Most people who work on their own machines at home love to do so, but their lack of professional training often gets in the way. Most of them do not know how to use threadlockers.
Put a drop of threadlocker on fasteners to keep them from coming loose over time because of vibration. It also stops fluid from getting in or out through gaps in the threads.
But a common question is: What’s the difference between Blue Loctite threadlocker and Red Loctite threadlocker?
Well, let’s get this straight for you quickly: Blue Loctite threadlocker is for screws that you want to be easy to unscrew. Red Loctite is used to make a more permanent fix on parts that won’t come loose for years.
Most likely, a home mechanic will use Blue Loctite 242 or 243, which are medium-strength threadlockers, more than Red Loctite. This is great for bolts that you don’t want to loosen over time because of vibration, like the oil/coolant drain bolt or the bottom bolt on the front fork of a motorcycle.
Red Loctite 271 is great for fasteners like car suspension linkages, steering columns, chassis bolts, brake rotors, bolts holding the metal frame of a building structure, etc.
Fasteners with blue Loctite are easy to undo, but with red Loctite, you need to use a blow torch to heat the area around the bolt to about 500 degrees Fahrenheit. Because of this, red loctite should never be used on plastic parts.
How to Apply Threadlocker?
Most people who fix things around the house don’t use threadlocker, so if you do, you’re already ahead of the game. But you need to make sure of these three things for proper bonding:
1) Clean the Nuts, Bolts, and Screws: Dirt and oil shouldn’t be on the threads of fasteners. It only takes a quick spray of parts cleaner and a wipe with a cloth.
2) You only need one or two drops: You only need to put one or two drops of loctite on the thread of the bolt. Put a drop right about where the bolt’s threads will touch the inner threads when the bolt is fully in place. As you tighten the bolt, the seal will form all around it.
3) Let it sit for 24 hours to cure. Loctite is a liquid, and it takes about 24 hours to dry and cure completely. This is important to know if you are working on a hydraulic system because oil can leak and loctite won’t be able to make a good seal.
How to remove Threadlocker?
For fasteners that use blue threadlockers, all you need is a regular hand tool. The fasteners should be easy to take off.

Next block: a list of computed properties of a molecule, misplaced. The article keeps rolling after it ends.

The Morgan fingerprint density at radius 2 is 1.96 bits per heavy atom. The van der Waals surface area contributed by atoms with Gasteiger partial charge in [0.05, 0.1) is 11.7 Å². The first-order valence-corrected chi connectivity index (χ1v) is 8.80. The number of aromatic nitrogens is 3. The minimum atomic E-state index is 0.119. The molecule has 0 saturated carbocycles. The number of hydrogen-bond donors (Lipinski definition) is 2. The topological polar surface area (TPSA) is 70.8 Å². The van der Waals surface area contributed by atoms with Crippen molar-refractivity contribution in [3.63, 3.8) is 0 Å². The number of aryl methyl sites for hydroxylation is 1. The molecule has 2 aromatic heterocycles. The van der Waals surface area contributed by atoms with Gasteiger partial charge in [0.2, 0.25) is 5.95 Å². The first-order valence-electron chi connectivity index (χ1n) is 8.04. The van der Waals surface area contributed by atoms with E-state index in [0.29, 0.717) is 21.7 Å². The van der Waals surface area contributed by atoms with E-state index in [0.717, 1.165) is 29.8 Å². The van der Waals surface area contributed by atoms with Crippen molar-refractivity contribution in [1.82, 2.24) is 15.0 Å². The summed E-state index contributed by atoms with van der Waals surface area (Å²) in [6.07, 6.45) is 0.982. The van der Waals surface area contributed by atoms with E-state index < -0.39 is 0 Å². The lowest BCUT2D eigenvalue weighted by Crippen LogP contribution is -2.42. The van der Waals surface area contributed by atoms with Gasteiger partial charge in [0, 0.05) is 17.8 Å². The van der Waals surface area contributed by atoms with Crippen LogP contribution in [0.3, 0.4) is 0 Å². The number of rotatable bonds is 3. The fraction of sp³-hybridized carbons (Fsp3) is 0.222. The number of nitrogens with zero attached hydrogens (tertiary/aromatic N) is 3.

A blowtorch was needed to open the red threadlocker. Light the blow torch and use it for 2 to 3 minutes on the bolt and the area around it. Now, use a hand tool to loosen the screw, and it should come off pretty easily.
What are different types/colors of Threadlockers?
There are four basic colours of threadlockers: green, red, blue, and purple. The fact that Loctite, Permabond, and Permatex all use the same colour code makes it easier to know which threadlocker to use for which job.
Green: The green threadlocker is very thin and flows easily into tight cracks and crevices that are hard to reach. This is suggested for fasteners that come already put together, like the ones used in electrical connectors and set screws that sit flush with the part they screw into.
It holds things together better than a standard blue threadlocker. It has a medium to high level of strength. Curing takes about 24 hours, and you might need heat to get rid of it.
Red: As was said above, red one is a threadlocker with a high strength. The bonding is very strong, so you have to heat the fastener with a blow torch before you can break it. Because of this, it should only be used on parts that won’t be opened soon. Red threadlocker can be used on high-stress parts like car chassis bolts.
Blue: The most commonly used threadlocker is blue. It has a medium level of strength, and the fastener can be loosened with simple hand tools. Blue 243 loctite is a good place to start if you don’t have any threadlocker in your toolkit. This helped me fix the problem with my motorcycle’s quickshifter sensor.
Purple: Low strength bonding is what purple threadlocker is called. This works great on aluminium and brass, which are both soft metals. If you’re worried that tightening the bolt too much will damage the threads or head, you should use low strength threadlocker.
What’s the difference between Loctite 242 and Loctite 243
The Loctite 243 is an upgrade to the Loctite 242. It is more resistant to oil and can handle more surfaces. It can be used for rocker studs, the oil sump, brake callipers, pulley assemblies, the drain bolt for the fork suspension, and other things.
What is blue Loctite used for?
Blue Loctite is a medium strength threadlock that can be used for many things. If you’re not sure which threadlocker to use, this is the one you want. It keeps bolts from coming loose because of vibration and keeps rust from making the fasteners stick.
What is the strongest Loctite threadlocker?
Red Loctite is the strongest of their threadlockers. Most likely, you’ll need to heat the area before taking apart the fastener.